B 2 – 3 / G 3 – 4 16 yrs 18 yrs
GnRH analogue GnRH analogue + surgery +
cross sex steroids cross sex steroids continued
Figure 1 During the first phase, prepubertal children, who are referred for SR, will undergo a psychodiagnostic procedure to assess
the gender identity disorder. If the gender identity problem persists into puberty, a second diagnostic protocol is followed. For eligible
adolescents, the diagnostic phase can be extended (second phase) by suppressing puberty for several years. From the age of 16 years,
cross-sex hormones can be added, and at an adult age of 18 years, the final step can be taken by correction of the genitals.
Management of GID in adolescents S133EUROPEAN JOURNAL OF ENDOCRINOLOGY (2006) 155
Side effects of medical intervention with GnRH
analogues and cross-sex hormones
In both girls and boys, after a short activation of the
gonadal axes, GnRHa will bring the patients into a
hypogonadotrophic state. In girls, withdrawal of oestro-
gens may induce a withdrawal bleeding. Cycling is
disrupted. In early pubertal boys, the hypogonadotrophic
state will block the development of fertility. In older-
staged boys, fertility will regress. Therefore, in older boys,
cryopreservation of semen should be discussed prior to
the start of the treatment. As a result of the hypogonadal
state, MFs can have complaints of fatigue and a decrease
of body strength.
With respect to growth, the growth spurt will be
hampered and fusion of the growth plates delayed.
This phenomenon may give the opportunity to
manipulate growth. Since females are about 12 cm
shorter than males, we may intervene with growth-
stimulating treatment in order to adjust the female
height to an acceptable male height. In contrast, the
blocking of the pubertal growth spurt in males is not
a problem. During the treatment with oestrogens,
the epiphyses will close progressively resulting in
what would be a compromised final height for a non-
transsexual male, but a quite acceptable height
for MF.
During puberty, bone density shows a progressive
accretion of bone, which is related to the exposure to sex
hormones (12). Peak bone mass will be achieved at the
age of 25–30 years. The question arises whether
patients participating in this protocol may achieve a
normal development of bone density, or will end with a
decreased bone density, which is associated with a high
risk of osteoporosis.
During physiologic puberty, carbohydrate and fat
metabolisms change. Temporary insulin resistance
occurs and an increase in fat mass is seen in pubertal
girls. We do not know what the effects of GnRHa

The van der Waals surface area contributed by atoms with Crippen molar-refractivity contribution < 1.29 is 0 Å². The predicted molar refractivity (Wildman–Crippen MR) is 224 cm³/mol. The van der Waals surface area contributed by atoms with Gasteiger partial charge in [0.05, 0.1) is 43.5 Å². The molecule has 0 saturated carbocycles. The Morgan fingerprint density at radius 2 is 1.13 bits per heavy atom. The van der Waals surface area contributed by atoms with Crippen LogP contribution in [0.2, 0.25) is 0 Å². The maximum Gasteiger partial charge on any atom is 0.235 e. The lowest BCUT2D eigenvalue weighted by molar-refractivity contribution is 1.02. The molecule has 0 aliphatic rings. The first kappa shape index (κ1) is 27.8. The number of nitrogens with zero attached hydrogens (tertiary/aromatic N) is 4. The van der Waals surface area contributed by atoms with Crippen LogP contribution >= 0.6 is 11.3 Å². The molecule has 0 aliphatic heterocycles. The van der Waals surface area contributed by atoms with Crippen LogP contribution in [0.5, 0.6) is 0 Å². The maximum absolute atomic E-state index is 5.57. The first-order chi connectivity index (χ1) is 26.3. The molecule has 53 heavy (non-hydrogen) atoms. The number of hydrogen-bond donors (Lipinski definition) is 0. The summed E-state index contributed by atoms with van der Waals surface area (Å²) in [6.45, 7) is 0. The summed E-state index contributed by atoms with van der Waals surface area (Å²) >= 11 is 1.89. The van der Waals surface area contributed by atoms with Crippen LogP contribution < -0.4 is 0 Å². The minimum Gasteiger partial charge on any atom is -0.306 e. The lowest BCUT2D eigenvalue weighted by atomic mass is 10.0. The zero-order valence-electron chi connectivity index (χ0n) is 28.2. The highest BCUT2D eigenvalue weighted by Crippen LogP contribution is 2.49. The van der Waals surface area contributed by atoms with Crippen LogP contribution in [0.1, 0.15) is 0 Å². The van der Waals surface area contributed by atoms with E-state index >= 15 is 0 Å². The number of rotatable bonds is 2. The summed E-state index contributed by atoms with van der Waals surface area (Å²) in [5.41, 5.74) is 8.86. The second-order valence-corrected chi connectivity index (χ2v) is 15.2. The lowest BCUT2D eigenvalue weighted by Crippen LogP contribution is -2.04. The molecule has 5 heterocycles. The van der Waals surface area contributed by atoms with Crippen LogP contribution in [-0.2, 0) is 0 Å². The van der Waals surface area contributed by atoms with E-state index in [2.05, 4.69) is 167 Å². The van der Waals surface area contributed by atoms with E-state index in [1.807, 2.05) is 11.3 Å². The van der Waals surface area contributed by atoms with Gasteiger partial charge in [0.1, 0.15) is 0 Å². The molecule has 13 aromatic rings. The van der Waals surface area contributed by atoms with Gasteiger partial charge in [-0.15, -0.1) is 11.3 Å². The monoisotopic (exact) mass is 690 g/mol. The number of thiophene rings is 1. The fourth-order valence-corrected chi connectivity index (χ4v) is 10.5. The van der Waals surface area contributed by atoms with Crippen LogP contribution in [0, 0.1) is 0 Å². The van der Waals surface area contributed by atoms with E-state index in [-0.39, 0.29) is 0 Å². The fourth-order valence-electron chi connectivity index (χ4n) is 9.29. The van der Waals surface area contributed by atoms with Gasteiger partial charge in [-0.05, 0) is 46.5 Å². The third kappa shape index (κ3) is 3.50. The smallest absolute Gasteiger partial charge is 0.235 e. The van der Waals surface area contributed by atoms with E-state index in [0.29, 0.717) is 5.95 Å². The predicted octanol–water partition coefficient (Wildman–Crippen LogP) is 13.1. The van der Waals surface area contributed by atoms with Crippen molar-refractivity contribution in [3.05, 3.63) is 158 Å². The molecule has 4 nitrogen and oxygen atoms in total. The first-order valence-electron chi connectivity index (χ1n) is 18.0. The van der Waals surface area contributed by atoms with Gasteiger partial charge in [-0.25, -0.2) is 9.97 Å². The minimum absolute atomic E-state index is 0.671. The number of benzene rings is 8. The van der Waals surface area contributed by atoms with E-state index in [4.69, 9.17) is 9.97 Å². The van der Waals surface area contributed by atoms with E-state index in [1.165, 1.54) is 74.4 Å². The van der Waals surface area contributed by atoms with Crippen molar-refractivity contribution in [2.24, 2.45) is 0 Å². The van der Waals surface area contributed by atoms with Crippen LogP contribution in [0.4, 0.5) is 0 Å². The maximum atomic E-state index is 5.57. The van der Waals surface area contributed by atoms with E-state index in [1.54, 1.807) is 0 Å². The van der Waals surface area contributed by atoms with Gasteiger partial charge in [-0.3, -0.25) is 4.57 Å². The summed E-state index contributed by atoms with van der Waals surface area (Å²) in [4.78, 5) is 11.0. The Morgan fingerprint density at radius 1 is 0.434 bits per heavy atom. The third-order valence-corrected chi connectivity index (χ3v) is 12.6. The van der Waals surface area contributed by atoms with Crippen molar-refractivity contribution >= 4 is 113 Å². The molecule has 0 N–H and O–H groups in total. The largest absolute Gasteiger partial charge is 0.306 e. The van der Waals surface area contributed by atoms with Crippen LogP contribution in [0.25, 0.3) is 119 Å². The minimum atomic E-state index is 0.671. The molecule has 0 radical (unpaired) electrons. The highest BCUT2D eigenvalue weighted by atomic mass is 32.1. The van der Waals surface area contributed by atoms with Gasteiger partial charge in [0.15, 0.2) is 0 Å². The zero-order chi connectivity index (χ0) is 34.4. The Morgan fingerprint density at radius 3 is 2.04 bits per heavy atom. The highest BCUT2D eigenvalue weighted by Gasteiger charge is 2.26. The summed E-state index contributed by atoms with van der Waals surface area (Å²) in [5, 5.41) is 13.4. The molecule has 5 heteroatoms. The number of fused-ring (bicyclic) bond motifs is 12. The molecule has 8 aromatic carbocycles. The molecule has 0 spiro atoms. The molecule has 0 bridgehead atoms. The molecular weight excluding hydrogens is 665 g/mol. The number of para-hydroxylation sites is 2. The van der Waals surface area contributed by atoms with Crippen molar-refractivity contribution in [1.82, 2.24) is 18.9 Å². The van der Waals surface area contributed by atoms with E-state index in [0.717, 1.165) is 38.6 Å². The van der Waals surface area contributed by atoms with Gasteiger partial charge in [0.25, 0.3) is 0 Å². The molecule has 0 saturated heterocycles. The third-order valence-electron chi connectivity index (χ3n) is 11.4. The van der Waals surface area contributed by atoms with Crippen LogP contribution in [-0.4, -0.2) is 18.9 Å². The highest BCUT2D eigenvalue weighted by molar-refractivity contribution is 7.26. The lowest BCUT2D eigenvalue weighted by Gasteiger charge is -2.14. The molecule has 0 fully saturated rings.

treatment alone, or in combination with cross-sex
hormones, are on these metabolic aspects.
Surgery (irreversible interventions)
Surgery is not carried out prior to adulthood (18 years
of age). The Standards of Care emphasize that the
‘threshold of 18 should be seen as an eligibility criterion
and not an indication in itself for active intervention’. If
the RLE supported by the cross-sex hormones has not
resulted in a satisfactory social role change, if the
patient is not satisfied with, or is ambivalent about, the
hormonal effects or surgery, the applicant is not referred
for surgery.
In MFs, female-looking external genitals are created
by means of vaginoplasty, clitoroplasty and labiaplasty.
In cases of insufficient responsiveness of breast tissue to
oestrogen therapy administered for long enough, breast
enlargement may also be performed. After surgery,
intercourse is possible. Arousal and orgasm are also
reported postsurgically, though the percentages differ
between studies (13, 14).
In FMs, a mastectomy is often performed as the first
surgery to successfully pass into the desired role. When
skin needs to be removed, this will result in fairly visible
scar tissue. Considering the still continuing improve-
ments in the field of phalloplasty, some FMs do not want
to undergo genital surgery until they have a clear
reason for it. They may then choose to have a
neoscrotum with a testis prosthesis with or without a
metaidoioplasty (this technique transforms the hyper-
trophic clitoris into a microphallus) or a phalloplasty.
Other genital procedures include the removal of the
uterus and ovaries. Whether FMs can have sexual
intercourse using their neopenis depends on the
technique and quality of the phalloplasty. Although
some patients, who had a metaidoioplasty, report that
they are able to have intercourse, the hypertrophic
clitoris usually is too small for coitus. In most cases, the
capacity of sexual arousal and orgasm remains intact.
When the gonads of the patient are surgically
removed, the patient can discontinue the GnRHa
treatment, but will continue the cross-sex hormone
Legal consequences
In many countries that derive their law from Napoleon’s
Civil Code of 1804, the birth certificate is the source for
all other personal documents. Therefore, it is essential to
change the sex in this document to endow a person with
the full rights of his/her new gender. Since the ruling of
the European Court of Human Rights (ECHR), in 2002,
in the case of Goodwin vs The United Kingdom, all
46-member states of the ECHR do now fully accept a
legal sex change. In the Netherlands, a change of birth
certificate is only possible after the patient has been
Table 1 Treatment schedules to initiate pubertal development.
Induction of female puberty with 17-beta oestradiol, increasing the
dose every 6 months:
5mg/kg per day
10 mg/kg per day